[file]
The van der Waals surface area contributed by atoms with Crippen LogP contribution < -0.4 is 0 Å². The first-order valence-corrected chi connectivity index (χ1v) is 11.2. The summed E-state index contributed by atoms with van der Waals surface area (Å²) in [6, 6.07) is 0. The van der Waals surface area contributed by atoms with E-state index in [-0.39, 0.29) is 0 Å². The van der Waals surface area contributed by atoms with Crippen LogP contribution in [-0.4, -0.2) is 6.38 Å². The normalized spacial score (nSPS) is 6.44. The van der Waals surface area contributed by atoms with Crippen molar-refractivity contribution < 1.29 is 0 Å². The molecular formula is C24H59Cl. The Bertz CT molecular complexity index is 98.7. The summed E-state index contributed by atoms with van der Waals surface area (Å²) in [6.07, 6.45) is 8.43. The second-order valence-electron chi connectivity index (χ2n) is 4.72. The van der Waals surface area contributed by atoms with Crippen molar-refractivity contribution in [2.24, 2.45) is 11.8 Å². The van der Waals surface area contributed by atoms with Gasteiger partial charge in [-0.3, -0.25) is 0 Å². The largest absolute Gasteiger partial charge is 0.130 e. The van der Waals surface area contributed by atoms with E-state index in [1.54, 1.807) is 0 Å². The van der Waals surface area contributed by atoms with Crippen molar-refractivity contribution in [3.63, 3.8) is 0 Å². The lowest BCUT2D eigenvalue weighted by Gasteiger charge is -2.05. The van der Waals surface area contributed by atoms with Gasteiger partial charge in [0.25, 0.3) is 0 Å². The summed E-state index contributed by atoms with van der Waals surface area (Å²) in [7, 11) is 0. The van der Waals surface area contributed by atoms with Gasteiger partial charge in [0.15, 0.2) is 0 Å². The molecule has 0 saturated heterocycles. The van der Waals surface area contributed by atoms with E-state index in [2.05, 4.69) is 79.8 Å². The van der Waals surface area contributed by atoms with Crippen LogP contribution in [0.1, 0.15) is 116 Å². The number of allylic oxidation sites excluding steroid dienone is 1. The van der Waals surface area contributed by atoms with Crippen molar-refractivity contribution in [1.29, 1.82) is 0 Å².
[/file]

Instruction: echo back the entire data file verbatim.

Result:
The van der Waals surface area contributed by atoms with Crippen LogP contribution < -0.4 is 0 Å². The first-order valence-corrected chi connectivity index (χ1v) is 11.2. The summed E-state index contributed by atoms with van der Waals surface area (Å²) in [6, 6.07) is 0. The van der Waals surface area contributed by atoms with E-state index in [-0.39, 0.29) is 0 Å². The van der Waals surface area contributed by atoms with Crippen LogP contribution in [-0.4, -0.2) is 6.38 Å². The normalized spacial score (nSPS) is 6.44. The van der Waals surface area contributed by atoms with Crippen molar-refractivity contribution < 1.29 is 0 Å². The molecular formula is C24H59Cl. The Bertz CT molecular complexity index is 98.7. The summed E-state index contributed by atoms with van der Waals surface area (Å²) in [6.07, 6.45) is 8.43. The second-order valence-electron chi connectivity index (χ2n) is 4.72. The van der Waals surface area contributed by atoms with Crippen molar-refractivity contribution in [2.24, 2.45) is 11.8 Å². The van der Waals surface area contributed by atoms with Gasteiger partial charge in [-0.3, -0.25) is 0 Å². The largest absolute Gasteiger partial charge is 0.130 e. The van der Waals surface area contributed by atoms with E-state index in [1.54, 1.807) is 0 Å². The van der Waals surface area contributed by atoms with Crippen molar-refractivity contribution in [3.63, 3.8) is 0 Å². The lowest BCUT2D eigenvalue weighted by Gasteiger charge is -2.05. The van der Waals surface area contributed by atoms with Gasteiger partial charge in [0.25, 0.3) is 0 Å². The summed E-state index contributed by atoms with van der Waals surface area (Å²) in [7, 11) is 0. The van der Waals surface area contributed by atoms with Gasteiger partial charge in [0.15, 0.2) is 0 Å². The molecule has 0 saturated heterocycles. The van der Waals surface area contributed by atoms with E-state index in [2.05, 4.69) is 79.8 Å². The van der Waals surface area contributed by atoms with Crippen LogP contribution in [0.1, 0.15) is 116 Å². The number of allylic oxidation sites excluding steroid dienone is 1. The van der Waals surface area contributed by atoms with Crippen molar-refractivity contribution in [1.29, 1.82) is 0 Å².